Tag Archives: nadelm

From Every Storm a Rainbow

In which Sinit safeguards the clan’s treasures.

I’m always pleased to have another opportunity to spend time with Sinit, who’s one of my favourite characters in the series.

It’s also (speaking now as the presumptuous author of a suggested chronological reading order) something of a relief after the last few stories to have one that says up-front exactly where it fits chronologically.
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Degrees of Separation – Chapter 4

Low Port

In which Don Eyr achieves a separation.

I wonder what Har Per’s lady friend sees in him? It’s clearly not his sparkling personality. Perhaps it’s that she appreciates what he sees in her.
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Degrees of Separation – Chapter 3


In which Don Eyr fails to persuade Serana to leave him.

I was actually kind of surprised by how useful Don Eyr and Serana found the melant’i plays as a guide to Liaden behaviour; people who have tried that in other stories have had mixed success due to their source texts being unrealistic, melodramtic, or outright fraudulent.
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Degrees of Separation – Chapter 1


In which Don Eyr is taken away and educated.

I knew two things going in to “Degrees of Separation”: that it’s a prequel to “Block Party”, which is not unusual for a Liaden story, and that the cover image prominently features the Eiffel Tower and a globe of the Earth more-or-less centred on France, which is. Earth (or Terra) has been mentioned occasionally, but has never yet appeared on-screen.
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Due Diligence – Chapter 4

In which Fer Gun pen’Uldra gets married.

And so here is the context for the things that had puzzled me about Chi’s behaviour.
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Carpe Diem – Chapter 4


In which Shan discusses the situation with Priscilla.

Priscilla, of course, is the other reason Shan was so definite about rejecting the prospect of a contract marriage. It is of course beyond question that Nova must be aware of Shan’s relationship with Priscilla, but it’s open to question how well she understands what it means to them. (The fact that they’re still together coming up on seven years after they met must count for something, even if they haven’t taken the step to officially seal it; but perhaps Nova has concluded that the important detail is that they haven’t taken the step to officially seal their relationship even after being together coming up on seven years.)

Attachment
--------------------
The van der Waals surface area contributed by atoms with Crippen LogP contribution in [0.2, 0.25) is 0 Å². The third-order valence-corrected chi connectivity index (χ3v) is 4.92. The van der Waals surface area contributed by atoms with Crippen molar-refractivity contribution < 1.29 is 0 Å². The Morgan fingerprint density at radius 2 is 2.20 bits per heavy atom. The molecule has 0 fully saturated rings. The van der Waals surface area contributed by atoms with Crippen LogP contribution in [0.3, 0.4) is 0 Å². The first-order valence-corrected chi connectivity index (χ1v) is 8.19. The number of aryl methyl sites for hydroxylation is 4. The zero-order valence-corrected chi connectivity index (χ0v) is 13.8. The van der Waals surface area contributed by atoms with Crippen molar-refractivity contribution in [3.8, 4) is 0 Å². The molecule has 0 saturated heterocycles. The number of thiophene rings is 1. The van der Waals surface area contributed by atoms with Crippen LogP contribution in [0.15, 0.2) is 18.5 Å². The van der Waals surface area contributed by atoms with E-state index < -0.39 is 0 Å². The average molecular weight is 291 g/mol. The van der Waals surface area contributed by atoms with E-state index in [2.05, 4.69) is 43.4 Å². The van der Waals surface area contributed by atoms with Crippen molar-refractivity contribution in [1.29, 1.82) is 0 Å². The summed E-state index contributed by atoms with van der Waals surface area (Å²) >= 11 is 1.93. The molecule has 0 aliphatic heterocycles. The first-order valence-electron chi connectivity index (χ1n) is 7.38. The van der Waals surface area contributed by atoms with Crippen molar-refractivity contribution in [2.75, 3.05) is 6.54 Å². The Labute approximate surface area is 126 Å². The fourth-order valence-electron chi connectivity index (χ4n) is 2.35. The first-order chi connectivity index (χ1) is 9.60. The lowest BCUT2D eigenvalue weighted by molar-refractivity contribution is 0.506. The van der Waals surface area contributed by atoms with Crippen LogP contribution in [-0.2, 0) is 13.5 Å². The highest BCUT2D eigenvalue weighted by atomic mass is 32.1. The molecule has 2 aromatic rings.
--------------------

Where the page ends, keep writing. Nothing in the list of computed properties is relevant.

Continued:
Can I count Priscilla’s house as another for the list of characters who appear only briefly but in memorable detail? The descriptions of her situation add richness to the chapter, and the value of Dablin’s commentary on events is immeasurable.

Carpe Diem – Chapter 3

Trealla Fantrol

In which Val Con’s family are concerned for his whereabouts.

There’s more about certain aspects of Liaden culture in this one chapter than there is in all of Agent of Change, although that’s perhaps only to be expected when Agent of Change was about a Liaden surrounded by Terrans and this chapter features two Liadens interacting on Liad itself.

I’m a bit puzzled by the mention of Val Con being a Scout Captain in a time past, because it was said several times in the later chapters of Agent of Change that his present rank is Scout Commander, and Commander is usually the rank below Captain (traditionally, it meant that although one was not a captain yet one had risen far enough to be put in command of an unrated ship) — and I don’t picture Val Con doing anything that would have got him busted down a rank. Maybe the Scouts just do ranks differently. Maybe it’s just a typo.

This is the first chapter not to contain any reference to Miri since almost the beginning of Agent of Change, which in a way underlines how much Val Con’s family don’t know about what he’s been up to.

A Choice of Weapons

In which Daav yos’Phelium’s suitability to be Delm is tested.

Daav is having serious doubts about his fitness to be delm. I think, on the one hand, he’s not being fair to himself – he notices all the occasions when he slips, but not the occasions which also occur on which he does well (of which, there are instances where he specifically catches himself slipping and changes to a better course). And on the other hand, I think he’s holding himself up to an impossible standard; as he eventually realises, no Delm ever is always perfect.

I like Kesa del’Fordan. She is clearly a person of good melant’i, to the point that she outshines her brother for all that he’s twice her age.

I also like Daav’s description of Korval’s tendency to tallness: “the pickpocket who wishes to rob Korval must bring his own stepladder.”